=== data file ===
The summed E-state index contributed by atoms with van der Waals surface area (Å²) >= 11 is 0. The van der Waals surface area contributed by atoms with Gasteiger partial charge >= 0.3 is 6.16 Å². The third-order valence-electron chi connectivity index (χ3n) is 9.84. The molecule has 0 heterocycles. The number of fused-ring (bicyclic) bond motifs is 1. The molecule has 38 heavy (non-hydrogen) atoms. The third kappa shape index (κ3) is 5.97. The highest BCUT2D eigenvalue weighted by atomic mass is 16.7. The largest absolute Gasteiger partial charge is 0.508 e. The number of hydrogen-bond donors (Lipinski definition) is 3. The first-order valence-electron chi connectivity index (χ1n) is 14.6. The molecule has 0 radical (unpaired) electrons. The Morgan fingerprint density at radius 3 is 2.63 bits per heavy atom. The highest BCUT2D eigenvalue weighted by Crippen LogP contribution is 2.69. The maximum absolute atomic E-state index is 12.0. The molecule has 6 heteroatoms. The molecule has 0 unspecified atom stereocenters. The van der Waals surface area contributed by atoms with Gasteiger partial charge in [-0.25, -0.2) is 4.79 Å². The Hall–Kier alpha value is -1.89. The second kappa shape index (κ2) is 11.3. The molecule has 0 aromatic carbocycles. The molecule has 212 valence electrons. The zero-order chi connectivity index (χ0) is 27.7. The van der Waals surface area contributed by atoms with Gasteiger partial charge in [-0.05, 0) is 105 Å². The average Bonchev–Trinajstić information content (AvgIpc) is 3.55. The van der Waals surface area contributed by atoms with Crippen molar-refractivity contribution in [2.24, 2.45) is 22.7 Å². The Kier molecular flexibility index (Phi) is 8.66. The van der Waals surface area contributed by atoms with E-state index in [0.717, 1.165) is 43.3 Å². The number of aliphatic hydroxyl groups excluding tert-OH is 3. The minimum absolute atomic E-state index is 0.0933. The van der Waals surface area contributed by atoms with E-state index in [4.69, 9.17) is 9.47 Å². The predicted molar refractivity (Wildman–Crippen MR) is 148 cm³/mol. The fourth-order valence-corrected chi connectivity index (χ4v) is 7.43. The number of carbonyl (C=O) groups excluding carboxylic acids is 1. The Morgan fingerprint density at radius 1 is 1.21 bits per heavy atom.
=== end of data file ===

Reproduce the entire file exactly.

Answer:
The summed E-state index contributed by atoms with van der Waals surface area (Å²) >= 11 is 0. The van der Waals surface area contributed by atoms with Gasteiger partial charge >= 0.3 is 6.16 Å². The third-order valence-electron chi connectivity index (χ3n) is 9.84. The molecule has 0 heterocycles. The number of fused-ring (bicyclic) bond motifs is 1. The molecule has 38 heavy (non-hydrogen) atoms. The third kappa shape index (κ3) is 5.97. The highest BCUT2D eigenvalue weighted by atomic mass is 16.7. The largest absolute Gasteiger partial charge is 0.508 e. The number of hydrogen-bond donors (Lipinski definition) is 3. The first-order valence-electron chi connectivity index (χ1n) is 14.6. The molecule has 0 radical (unpaired) electrons. The Morgan fingerprint density at radius 3 is 2.63 bits per heavy atom. The highest BCUT2D eigenvalue weighted by Crippen LogP contribution is 2.69. The maximum absolute atomic E-state index is 12.0. The molecule has 6 heteroatoms. The molecule has 0 unspecified atom stereocenters. The van der Waals surface area contributed by atoms with Gasteiger partial charge in [-0.25, -0.2) is 4.79 Å². The Hall–Kier alpha value is -1.89. The second kappa shape index (κ2) is 11.3. The molecule has 0 aromatic carbocycles. The molecule has 212 valence electrons. The zero-order chi connectivity index (χ0) is 27.7. The van der Waals surface area contributed by atoms with Gasteiger partial charge in [-0.05, 0) is 105 Å². The average Bonchev–Trinajstić information content (AvgIpc) is 3.55. The van der Waals surface area contributed by atoms with Crippen molar-refractivity contribution in [2.24, 2.45) is 22.7 Å². The Kier molecular flexibility index (Phi) is 8.66. The van der Waals surface area contributed by atoms with E-state index in [0.717, 1.165) is 43.3 Å². The number of aliphatic hydroxyl groups excluding tert-OH is 3. The minimum absolute atomic E-state index is 0.0933. The van der Waals surface area contributed by atoms with E-state index in [4.69, 9.17) is 9.47 Å². The predicted molar refractivity (Wildman–Crippen MR) is 148 cm³/mol. The fourth-order valence-corrected chi connectivity index (χ4v) is 7.43. The number of carbonyl (C=O) groups excluding carboxylic acids is 1. The Morgan fingerprint density at radius 1 is 1.21 bits per heavy atom.